It’s worth noting that many of the rock textures look absolutely hideous, especially when you are up close. Not sure why they decided on low-resolution textures for the rocks considering they are always up close to the camera when your character is climbing. I guess they wanted to save on the hardware resources. The characters however look okay, the armor looks nice and the weapons look cool along with the enemies. I also wanted to mention this game was reviewed on a very powerful machine that was equipped with a Ryzen 9 7950X Processor and a Nvidia 4090 RTX which boasts 24 GB of video ram. The PC also had 64 GB of DDR5 ram. The game ran at full 4K at over 100 frame rates and never had any stutters or crashes. The only thing that was quite noticeable was the pop-in. When you are traversing the world by sand-gliding the level of detail pop in is quite jarring. Highly doubt it’s an issue with the PC, but most likely the way the game loads levels of detail with an ancient engine.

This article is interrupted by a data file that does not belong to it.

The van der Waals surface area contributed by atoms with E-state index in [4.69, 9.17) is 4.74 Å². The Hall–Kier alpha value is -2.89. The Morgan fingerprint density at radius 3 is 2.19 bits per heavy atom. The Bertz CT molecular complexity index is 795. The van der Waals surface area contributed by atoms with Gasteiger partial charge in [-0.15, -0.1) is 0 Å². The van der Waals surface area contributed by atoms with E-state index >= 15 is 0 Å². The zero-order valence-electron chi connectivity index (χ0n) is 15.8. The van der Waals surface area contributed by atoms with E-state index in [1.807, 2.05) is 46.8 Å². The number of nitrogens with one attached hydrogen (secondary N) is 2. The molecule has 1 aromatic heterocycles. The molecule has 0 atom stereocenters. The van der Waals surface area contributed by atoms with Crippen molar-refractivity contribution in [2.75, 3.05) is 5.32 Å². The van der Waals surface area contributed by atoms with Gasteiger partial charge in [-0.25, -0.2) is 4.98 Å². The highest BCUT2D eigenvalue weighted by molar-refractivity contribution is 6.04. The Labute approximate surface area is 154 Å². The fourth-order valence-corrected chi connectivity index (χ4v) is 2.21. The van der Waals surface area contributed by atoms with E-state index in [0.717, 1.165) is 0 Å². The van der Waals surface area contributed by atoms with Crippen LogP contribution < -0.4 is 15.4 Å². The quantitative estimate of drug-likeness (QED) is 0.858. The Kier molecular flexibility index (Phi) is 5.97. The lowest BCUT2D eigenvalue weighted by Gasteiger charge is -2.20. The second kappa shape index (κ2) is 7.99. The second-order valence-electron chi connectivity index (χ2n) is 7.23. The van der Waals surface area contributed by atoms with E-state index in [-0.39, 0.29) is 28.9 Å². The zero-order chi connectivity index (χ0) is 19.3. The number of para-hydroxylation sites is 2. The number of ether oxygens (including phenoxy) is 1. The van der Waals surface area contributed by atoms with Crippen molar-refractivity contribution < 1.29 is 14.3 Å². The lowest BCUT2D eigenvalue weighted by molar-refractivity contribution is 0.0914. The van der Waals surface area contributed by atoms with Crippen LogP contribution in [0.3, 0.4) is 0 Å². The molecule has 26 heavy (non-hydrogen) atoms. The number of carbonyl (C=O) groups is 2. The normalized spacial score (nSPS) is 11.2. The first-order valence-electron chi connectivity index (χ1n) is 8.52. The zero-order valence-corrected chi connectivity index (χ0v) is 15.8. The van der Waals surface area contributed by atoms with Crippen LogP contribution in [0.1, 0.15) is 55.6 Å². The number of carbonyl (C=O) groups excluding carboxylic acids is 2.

In a nutshell, the game visually is serviceable, but it’s far from a looker and can seem a tad inconsistent from time to time depending on which open-world region you are in. If you are looking to impress your friends on your PlayStation 5 or the Xbox Series X|S then you need to look elsewhere as far as the graphic and technological fidelity goes.